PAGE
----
I went to Cuba at a time when, by the standards of the daily press, nothing important was taking place: there was only the buildup for the crisis expected after the November 1958 election. Not until later did the correspondents and TV characters begin to descend on Cuba. This sudden influx surprised the many Cubans who know English, since for months they had the peculiar feeling that they were living in limbo: most American papers simply ignored the revolution and the name of Cuba was never mentioned on the newscasts from American radio stations that are heard on the island. It was this silence which helped persuade many Cubans that the “Americans” were against the Castro revolt.
About the position of the U.S. government, the Cubans had no doubt. When I drove to small towns in the interior, where a car with U.S. plates was a rarity, a little crowd would quickly gather; after a few minutes of casual talk, some of the people, for mysterious reasons, would feel reassured that I was not a plant of the dreaded S.I.M. [secret police] and would dare ask the fatal question: “Why does the American government support Batista?”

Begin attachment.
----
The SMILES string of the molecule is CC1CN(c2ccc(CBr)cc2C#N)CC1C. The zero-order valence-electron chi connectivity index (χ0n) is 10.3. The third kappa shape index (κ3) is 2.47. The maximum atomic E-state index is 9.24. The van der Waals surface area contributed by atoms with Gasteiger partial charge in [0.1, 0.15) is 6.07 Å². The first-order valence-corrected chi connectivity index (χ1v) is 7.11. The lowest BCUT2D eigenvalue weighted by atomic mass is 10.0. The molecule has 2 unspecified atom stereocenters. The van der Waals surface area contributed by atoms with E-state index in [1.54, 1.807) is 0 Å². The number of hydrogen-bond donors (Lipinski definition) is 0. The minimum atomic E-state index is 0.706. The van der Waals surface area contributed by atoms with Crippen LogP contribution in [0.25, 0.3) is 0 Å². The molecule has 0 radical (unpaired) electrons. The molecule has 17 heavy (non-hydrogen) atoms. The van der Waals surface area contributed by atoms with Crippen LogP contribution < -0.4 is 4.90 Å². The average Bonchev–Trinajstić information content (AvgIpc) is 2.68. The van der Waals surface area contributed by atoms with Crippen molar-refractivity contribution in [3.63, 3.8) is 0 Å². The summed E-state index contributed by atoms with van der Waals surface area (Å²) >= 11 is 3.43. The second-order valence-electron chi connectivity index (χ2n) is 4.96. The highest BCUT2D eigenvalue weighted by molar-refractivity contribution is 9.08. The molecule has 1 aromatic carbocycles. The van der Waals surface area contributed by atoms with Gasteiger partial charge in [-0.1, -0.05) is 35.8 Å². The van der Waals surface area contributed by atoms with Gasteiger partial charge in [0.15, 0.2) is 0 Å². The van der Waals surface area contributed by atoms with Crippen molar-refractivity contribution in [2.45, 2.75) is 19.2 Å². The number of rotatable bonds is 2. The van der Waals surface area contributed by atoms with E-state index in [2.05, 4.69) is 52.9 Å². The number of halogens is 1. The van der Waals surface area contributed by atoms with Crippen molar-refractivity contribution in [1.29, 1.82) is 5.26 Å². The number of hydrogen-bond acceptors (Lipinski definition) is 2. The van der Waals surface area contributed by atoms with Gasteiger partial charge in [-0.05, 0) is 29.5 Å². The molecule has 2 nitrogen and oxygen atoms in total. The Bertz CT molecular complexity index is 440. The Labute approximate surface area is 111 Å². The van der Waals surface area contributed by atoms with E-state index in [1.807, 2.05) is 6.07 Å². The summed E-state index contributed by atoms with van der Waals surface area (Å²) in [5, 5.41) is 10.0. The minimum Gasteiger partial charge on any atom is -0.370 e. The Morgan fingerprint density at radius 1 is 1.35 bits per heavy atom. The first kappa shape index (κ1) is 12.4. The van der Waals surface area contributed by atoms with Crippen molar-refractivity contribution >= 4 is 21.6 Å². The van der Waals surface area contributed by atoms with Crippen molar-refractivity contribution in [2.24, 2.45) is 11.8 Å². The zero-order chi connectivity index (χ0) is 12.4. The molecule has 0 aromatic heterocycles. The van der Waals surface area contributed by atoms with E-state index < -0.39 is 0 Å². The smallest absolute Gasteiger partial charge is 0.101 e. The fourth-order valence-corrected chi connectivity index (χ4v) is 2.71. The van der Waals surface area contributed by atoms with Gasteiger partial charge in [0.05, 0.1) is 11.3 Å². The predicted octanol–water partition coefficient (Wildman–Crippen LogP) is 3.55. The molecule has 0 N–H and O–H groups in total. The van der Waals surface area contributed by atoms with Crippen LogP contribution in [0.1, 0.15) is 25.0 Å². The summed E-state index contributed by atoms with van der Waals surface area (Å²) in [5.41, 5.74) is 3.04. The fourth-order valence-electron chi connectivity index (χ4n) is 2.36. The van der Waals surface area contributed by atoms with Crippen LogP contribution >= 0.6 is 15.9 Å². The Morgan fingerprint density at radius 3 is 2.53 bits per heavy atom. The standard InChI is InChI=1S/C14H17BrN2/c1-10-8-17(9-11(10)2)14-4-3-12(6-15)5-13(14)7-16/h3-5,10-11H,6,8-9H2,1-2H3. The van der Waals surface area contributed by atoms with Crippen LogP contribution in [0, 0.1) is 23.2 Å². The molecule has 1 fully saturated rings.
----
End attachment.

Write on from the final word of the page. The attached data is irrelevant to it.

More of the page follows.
For Cubans this was a painful question, since nowhere else in the world is there so much sympathy, at all social levels, for American ways and institutions. One does not hear those snide remarks about American barbarism that are dropped by European conservatives who have, at the same time, sold themselves body and soul t...
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